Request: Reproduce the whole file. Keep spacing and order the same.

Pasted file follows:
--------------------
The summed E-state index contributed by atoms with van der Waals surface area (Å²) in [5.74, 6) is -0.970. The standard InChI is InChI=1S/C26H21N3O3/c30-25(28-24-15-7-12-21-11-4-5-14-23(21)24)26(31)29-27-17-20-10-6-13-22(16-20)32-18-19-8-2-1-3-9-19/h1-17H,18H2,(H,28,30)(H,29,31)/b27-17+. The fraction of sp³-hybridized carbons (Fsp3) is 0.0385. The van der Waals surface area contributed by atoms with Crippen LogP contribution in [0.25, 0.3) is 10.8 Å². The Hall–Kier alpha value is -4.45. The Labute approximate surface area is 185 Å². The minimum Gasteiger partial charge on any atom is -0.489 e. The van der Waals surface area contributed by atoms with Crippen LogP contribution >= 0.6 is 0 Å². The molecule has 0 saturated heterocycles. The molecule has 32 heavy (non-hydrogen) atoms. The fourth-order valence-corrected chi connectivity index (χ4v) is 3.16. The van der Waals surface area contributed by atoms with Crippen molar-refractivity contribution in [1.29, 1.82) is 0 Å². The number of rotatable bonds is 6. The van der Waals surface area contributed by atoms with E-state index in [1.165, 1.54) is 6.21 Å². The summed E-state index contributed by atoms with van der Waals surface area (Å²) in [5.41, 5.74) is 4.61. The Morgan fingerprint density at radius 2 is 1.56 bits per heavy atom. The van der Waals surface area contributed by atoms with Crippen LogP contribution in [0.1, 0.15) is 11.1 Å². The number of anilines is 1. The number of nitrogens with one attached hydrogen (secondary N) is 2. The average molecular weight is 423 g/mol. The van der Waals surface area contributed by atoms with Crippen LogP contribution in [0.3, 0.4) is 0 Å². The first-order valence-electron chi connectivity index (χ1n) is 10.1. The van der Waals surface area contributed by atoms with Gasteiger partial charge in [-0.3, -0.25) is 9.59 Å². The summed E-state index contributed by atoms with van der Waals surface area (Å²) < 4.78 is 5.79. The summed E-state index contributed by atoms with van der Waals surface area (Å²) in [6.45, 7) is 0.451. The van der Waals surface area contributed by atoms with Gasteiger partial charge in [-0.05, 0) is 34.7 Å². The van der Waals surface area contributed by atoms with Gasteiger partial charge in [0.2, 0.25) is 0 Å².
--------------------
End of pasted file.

The summed E-state index contributed by atoms with van der Waals surface area (Å²) in [5.74, 6) is -0.970. The standard InChI is InChI=1S/C26H21N3O3/c30-25(28-24-15-7-12-21-11-4-5-14-23(21)24)26(31)29-27-17-20-10-6-13-22(16-20)32-18-19-8-2-1-3-9-19/h1-17H,18H2,(H,28,30)(H,29,31)/b27-17+. The fraction of sp³-hybridized carbons (Fsp3) is 0.0385. The van der Waals surface area contributed by atoms with Crippen LogP contribution in [0.25, 0.3) is 10.8 Å². The Hall–Kier alpha value is -4.45. The Labute approximate surface area is 185 Å². The minimum Gasteiger partial charge on any atom is -0.489 e. The van der Waals surface area contributed by atoms with Crippen LogP contribution >= 0.6 is 0 Å². The molecule has 0 saturated heterocycles. The molecule has 32 heavy (non-hydrogen) atoms. The fourth-order valence-corrected chi connectivity index (χ4v) is 3.16. The van der Waals surface area contributed by atoms with Crippen molar-refractivity contribution in [1.29, 1.82) is 0 Å². The number of rotatable bonds is 6. The van der Waals surface area contributed by atoms with E-state index in [1.165, 1.54) is 6.21 Å². The summed E-state index contributed by atoms with van der Waals surface area (Å²) in [5.41, 5.74) is 4.61. The Morgan fingerprint density at radius 2 is 1.56 bits per heavy atom. The van der Waals surface area contributed by atoms with Crippen LogP contribution in [0.1, 0.15) is 11.1 Å². The number of anilines is 1. The number of nitrogens with one attached hydrogen (secondary N) is 2. The average molecular weight is 423 g/mol. The van der Waals surface area contributed by atoms with Crippen LogP contribution in [0.3, 0.4) is 0 Å². The first-order valence-electron chi connectivity index (χ1n) is 10.1. The van der Waals surface area contributed by atoms with Gasteiger partial charge in [-0.3, -0.25) is 9.59 Å². The summed E-state index contributed by atoms with van der Waals surface area (Å²) < 4.78 is 5.79. The summed E-state index contributed by atoms with van der Waals surface area (Å²) in [6.45, 7) is 0.451. The van der Waals surface area contributed by atoms with Gasteiger partial charge in [-0.05, 0) is 34.7 Å². The van der Waals surface area contributed by atoms with Gasteiger partial charge in [0.2, 0.25) is 0 Å².